Practicing Wholeness


Murray Stein sets out a concept of inner growth and wholeness and details what it is made up of by using Jung’s theory of instincts and archetypes.


Wholeness is a difficult concept to understand in any field. Psychology and psychotherapy are no exceptions. If wholeness is the goal of our deepest human desire, how best can we work toward that goal over our lifetime? What path is right for us?

In this book, Murray Stein argues that practicing wholeness is relevant to many areas of our lives: our private inner worlds; our religious beliefs, images, and rituals; our organizational involvements; and our cultural paradigms. Practicing wholeness is a daily activity with implications at cognitive, emotional, physical, and spiritual levels.

Stein sets out a general concept of inner growth and wholeness and attempts to detail what it is made up of by using Jung’s theory of instincts and archetypes. He focuses on daily life and on the clinical practice of psychotherapy, exploring the relation of psychotherapeutic treatment to human nature. Finally, he examines several aspects of treatment as these confront the practicing therapist and the patient: the reconstruction of personal history and its meaning; the nature of the relationship between therapist and patient, and the role this plays in the healing process; and some psychopathological problems that stand in the way of practicing wholeness.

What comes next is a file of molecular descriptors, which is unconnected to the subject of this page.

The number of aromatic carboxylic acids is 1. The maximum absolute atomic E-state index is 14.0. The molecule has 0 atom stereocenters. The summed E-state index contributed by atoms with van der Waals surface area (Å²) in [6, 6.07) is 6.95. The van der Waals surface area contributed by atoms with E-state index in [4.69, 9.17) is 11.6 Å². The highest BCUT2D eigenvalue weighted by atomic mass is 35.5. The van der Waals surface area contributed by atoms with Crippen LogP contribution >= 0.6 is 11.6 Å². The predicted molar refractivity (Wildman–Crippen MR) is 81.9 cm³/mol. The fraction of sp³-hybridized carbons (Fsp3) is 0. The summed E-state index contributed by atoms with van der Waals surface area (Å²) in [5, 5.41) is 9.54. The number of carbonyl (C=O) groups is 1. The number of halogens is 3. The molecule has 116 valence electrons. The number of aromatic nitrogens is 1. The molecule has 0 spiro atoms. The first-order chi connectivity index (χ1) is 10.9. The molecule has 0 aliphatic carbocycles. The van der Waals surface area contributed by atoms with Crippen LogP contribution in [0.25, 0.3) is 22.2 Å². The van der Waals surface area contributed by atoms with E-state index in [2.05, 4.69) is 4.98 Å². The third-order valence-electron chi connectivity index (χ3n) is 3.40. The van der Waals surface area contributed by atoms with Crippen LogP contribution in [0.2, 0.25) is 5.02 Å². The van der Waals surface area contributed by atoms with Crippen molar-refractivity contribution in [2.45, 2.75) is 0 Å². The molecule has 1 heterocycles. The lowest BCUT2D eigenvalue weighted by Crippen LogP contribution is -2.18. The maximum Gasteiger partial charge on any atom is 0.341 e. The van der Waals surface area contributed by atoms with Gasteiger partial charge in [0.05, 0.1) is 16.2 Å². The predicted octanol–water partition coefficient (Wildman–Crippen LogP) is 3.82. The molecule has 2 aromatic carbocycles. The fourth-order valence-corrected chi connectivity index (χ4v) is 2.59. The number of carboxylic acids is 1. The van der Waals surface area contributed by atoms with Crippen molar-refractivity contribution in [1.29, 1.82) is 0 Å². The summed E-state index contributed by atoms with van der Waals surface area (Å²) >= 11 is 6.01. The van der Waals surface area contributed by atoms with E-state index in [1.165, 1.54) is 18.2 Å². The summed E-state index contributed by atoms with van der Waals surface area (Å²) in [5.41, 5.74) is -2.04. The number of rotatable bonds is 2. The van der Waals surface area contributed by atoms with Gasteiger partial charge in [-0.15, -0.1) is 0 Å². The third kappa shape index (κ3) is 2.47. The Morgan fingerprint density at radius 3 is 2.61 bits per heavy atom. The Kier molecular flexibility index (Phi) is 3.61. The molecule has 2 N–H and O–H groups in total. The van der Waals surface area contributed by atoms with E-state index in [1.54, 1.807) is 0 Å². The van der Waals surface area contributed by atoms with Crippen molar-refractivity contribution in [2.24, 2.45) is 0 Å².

Murray Stein is the author of In MidLife, Jung’s Treatment of Christianity, and Solar Conscience/Lunar Conscience, and is the editor of Jungian Analysis. He is a training analyst for the International School of Analytical Psychology in Zurich and is the focus of many Asheville Jung Center online seminars.

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